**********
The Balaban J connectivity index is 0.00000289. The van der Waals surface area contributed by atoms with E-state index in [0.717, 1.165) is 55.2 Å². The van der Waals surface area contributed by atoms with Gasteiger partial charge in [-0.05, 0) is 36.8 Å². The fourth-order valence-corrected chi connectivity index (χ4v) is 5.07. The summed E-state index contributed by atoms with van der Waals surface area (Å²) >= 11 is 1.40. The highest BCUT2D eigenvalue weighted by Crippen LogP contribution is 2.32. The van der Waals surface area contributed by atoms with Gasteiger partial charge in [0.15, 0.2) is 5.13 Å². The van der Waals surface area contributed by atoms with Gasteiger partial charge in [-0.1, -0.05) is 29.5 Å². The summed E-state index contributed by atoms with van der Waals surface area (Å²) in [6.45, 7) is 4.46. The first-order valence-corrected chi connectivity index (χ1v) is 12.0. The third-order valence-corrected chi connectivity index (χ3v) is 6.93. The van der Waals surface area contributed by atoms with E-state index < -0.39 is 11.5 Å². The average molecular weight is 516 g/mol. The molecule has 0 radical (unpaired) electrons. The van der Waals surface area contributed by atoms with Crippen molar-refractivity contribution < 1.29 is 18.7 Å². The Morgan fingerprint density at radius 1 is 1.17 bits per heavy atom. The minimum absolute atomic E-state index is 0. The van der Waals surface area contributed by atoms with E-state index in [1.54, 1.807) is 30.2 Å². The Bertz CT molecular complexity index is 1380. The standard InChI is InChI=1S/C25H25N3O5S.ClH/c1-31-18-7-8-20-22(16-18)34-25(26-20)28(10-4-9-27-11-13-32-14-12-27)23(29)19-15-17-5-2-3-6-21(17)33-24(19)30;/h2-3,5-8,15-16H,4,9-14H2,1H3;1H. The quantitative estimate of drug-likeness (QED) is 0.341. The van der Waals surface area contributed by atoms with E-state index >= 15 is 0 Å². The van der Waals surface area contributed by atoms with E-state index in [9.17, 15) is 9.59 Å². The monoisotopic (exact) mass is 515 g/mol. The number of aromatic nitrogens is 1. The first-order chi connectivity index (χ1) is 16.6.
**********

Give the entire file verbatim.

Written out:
The Balaban J connectivity index is 0.00000289. The van der Waals surface area contributed by atoms with E-state index in [0.717, 1.165) is 55.2 Å². The van der Waals surface area contributed by atoms with Gasteiger partial charge in [-0.05, 0) is 36.8 Å². The fourth-order valence-corrected chi connectivity index (χ4v) is 5.07. The summed E-state index contributed by atoms with van der Waals surface area (Å²) >= 11 is 1.40. The highest BCUT2D eigenvalue weighted by Crippen LogP contribution is 2.32. The van der Waals surface area contributed by atoms with Gasteiger partial charge in [0.15, 0.2) is 5.13 Å². The van der Waals surface area contributed by atoms with Gasteiger partial charge in [-0.1, -0.05) is 29.5 Å². The summed E-state index contributed by atoms with van der Waals surface area (Å²) in [6.45, 7) is 4.46. The first-order valence-corrected chi connectivity index (χ1v) is 12.0. The third-order valence-corrected chi connectivity index (χ3v) is 6.93. The van der Waals surface area contributed by atoms with E-state index < -0.39 is 11.5 Å². The average molecular weight is 516 g/mol. The molecule has 0 radical (unpaired) electrons. The van der Waals surface area contributed by atoms with Crippen molar-refractivity contribution < 1.29 is 18.7 Å². The Morgan fingerprint density at radius 1 is 1.17 bits per heavy atom. The minimum absolute atomic E-state index is 0. The van der Waals surface area contributed by atoms with E-state index in [1.54, 1.807) is 30.2 Å². The Bertz CT molecular complexity index is 1380. The standard InChI is InChI=1S/C25H25N3O5S.ClH/c1-31-18-7-8-20-22(16-18)34-25(26-20)28(10-4-9-27-11-13-32-14-12-27)23(29)19-15-17-5-2-3-6-21(17)33-24(19)30;/h2-3,5-8,15-16H,4,9-14H2,1H3;1H. The quantitative estimate of drug-likeness (QED) is 0.341. The van der Waals surface area contributed by atoms with E-state index >= 15 is 0 Å². The van der Waals surface area contributed by atoms with E-state index in [9.17, 15) is 9.59 Å². The monoisotopic (exact) mass is 515 g/mol. The number of aromatic nitrogens is 1. The first-order chi connectivity index (χ1) is 16.6.